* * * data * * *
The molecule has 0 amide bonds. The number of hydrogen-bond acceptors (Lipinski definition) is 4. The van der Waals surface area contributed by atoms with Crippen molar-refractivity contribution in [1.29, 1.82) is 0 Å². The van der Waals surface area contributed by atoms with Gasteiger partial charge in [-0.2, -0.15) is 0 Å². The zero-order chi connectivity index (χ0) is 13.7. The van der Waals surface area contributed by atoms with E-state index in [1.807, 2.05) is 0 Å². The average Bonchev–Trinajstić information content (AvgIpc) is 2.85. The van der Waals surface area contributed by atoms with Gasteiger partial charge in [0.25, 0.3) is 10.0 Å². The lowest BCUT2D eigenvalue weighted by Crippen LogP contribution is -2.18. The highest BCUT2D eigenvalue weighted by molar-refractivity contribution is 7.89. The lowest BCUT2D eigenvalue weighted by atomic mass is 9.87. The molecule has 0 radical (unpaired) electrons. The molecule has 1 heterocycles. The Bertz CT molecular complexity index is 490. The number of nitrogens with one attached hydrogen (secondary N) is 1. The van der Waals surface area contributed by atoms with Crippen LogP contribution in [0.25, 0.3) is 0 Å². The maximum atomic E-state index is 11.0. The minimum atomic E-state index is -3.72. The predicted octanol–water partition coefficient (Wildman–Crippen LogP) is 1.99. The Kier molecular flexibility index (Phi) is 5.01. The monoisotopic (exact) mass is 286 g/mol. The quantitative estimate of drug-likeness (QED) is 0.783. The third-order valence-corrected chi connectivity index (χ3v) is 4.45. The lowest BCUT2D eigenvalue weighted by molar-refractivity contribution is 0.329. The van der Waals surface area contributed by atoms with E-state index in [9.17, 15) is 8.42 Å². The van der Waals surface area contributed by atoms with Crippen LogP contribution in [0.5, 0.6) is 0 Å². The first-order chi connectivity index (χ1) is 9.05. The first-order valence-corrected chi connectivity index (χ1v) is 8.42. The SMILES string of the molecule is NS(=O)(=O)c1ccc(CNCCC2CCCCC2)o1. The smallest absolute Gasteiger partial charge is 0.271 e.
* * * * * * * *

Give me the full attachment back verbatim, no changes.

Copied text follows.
The molecule has 0 amide bonds. The number of hydrogen-bond acceptors (Lipinski definition) is 4. The van der Waals surface area contributed by atoms with Crippen molar-refractivity contribution in [1.29, 1.82) is 0 Å². The van der Waals surface area contributed by atoms with Gasteiger partial charge in [-0.2, -0.15) is 0 Å². The zero-order chi connectivity index (χ0) is 13.7. The van der Waals surface area contributed by atoms with E-state index in [1.807, 2.05) is 0 Å². The average Bonchev–Trinajstić information content (AvgIpc) is 2.85. The van der Waals surface area contributed by atoms with Gasteiger partial charge in [0.25, 0.3) is 10.0 Å². The lowest BCUT2D eigenvalue weighted by Crippen LogP contribution is -2.18. The highest BCUT2D eigenvalue weighted by molar-refractivity contribution is 7.89. The lowest BCUT2D eigenvalue weighted by atomic mass is 9.87. The molecule has 0 radical (unpaired) electrons. The molecule has 1 heterocycles. The Bertz CT molecular complexity index is 490. The number of nitrogens with one attached hydrogen (secondary N) is 1. The van der Waals surface area contributed by atoms with Crippen LogP contribution in [0.25, 0.3) is 0 Å². The maximum atomic E-state index is 11.0. The minimum atomic E-state index is -3.72. The predicted octanol–water partition coefficient (Wildman–Crippen LogP) is 1.99. The Kier molecular flexibility index (Phi) is 5.01. The monoisotopic (exact) mass is 286 g/mol. The quantitative estimate of drug-likeness (QED) is 0.783. The third-order valence-corrected chi connectivity index (χ3v) is 4.45. The lowest BCUT2D eigenvalue weighted by molar-refractivity contribution is 0.329. The van der Waals surface area contributed by atoms with E-state index in [9.17, 15) is 8.42 Å². The van der Waals surface area contributed by atoms with Crippen LogP contribution in [0.5, 0.6) is 0 Å². The first-order chi connectivity index (χ1) is 9.05. The first-order valence-corrected chi connectivity index (χ1v) is 8.42. The SMILES string of the molecule is NS(=O)(=O)c1ccc(CNCCC2CCCCC2)o1. The smallest absolute Gasteiger partial charge is 0.271 e.